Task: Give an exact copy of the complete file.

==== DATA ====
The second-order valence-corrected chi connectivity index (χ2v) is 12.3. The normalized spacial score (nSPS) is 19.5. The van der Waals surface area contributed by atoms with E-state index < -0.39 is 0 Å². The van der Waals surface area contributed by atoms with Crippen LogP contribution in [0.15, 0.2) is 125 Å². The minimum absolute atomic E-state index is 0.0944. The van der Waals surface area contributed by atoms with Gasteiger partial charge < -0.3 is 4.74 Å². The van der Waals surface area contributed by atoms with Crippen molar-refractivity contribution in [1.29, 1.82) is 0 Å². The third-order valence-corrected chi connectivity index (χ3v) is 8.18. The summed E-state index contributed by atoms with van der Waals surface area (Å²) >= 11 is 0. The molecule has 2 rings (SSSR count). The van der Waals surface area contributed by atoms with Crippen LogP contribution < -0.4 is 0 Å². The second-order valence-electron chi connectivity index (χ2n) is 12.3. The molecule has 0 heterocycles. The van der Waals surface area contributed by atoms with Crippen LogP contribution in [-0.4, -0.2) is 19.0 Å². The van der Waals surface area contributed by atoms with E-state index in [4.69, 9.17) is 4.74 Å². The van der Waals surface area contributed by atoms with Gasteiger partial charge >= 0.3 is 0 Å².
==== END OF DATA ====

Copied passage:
The second-order valence-corrected chi connectivity index (χ2v) is 12.3. The normalized spacial score (nSPS) is 19.5. The van der Waals surface area contributed by atoms with E-state index < -0.39 is 0 Å². The van der Waals surface area contributed by atoms with Crippen LogP contribution in [0.15, 0.2) is 125 Å². The minimum absolute atomic E-state index is 0.0944. The van der Waals surface area contributed by atoms with Gasteiger partial charge < -0.3 is 4.74 Å². The van der Waals surface area contributed by atoms with Crippen molar-refractivity contribution in [1.29, 1.82) is 0 Å². The third-order valence-corrected chi connectivity index (χ3v) is 8.18. The summed E-state index contributed by atoms with van der Waals surface area (Å²) >= 11 is 0. The molecule has 2 rings (SSSR count). The van der Waals surface area contributed by atoms with Crippen LogP contribution < -0.4 is 0 Å². The second-order valence-electron chi connectivity index (χ2n) is 12.3. The molecule has 0 heterocycles. The van der Waals surface area contributed by atoms with Crippen LogP contribution in [-0.4, -0.2) is 19.0 Å². The van der Waals surface area contributed by atoms with E-state index in [4.69, 9.17) is 4.74 Å². The van der Waals surface area contributed by atoms with Gasteiger partial charge >= 0.3 is 0 Å².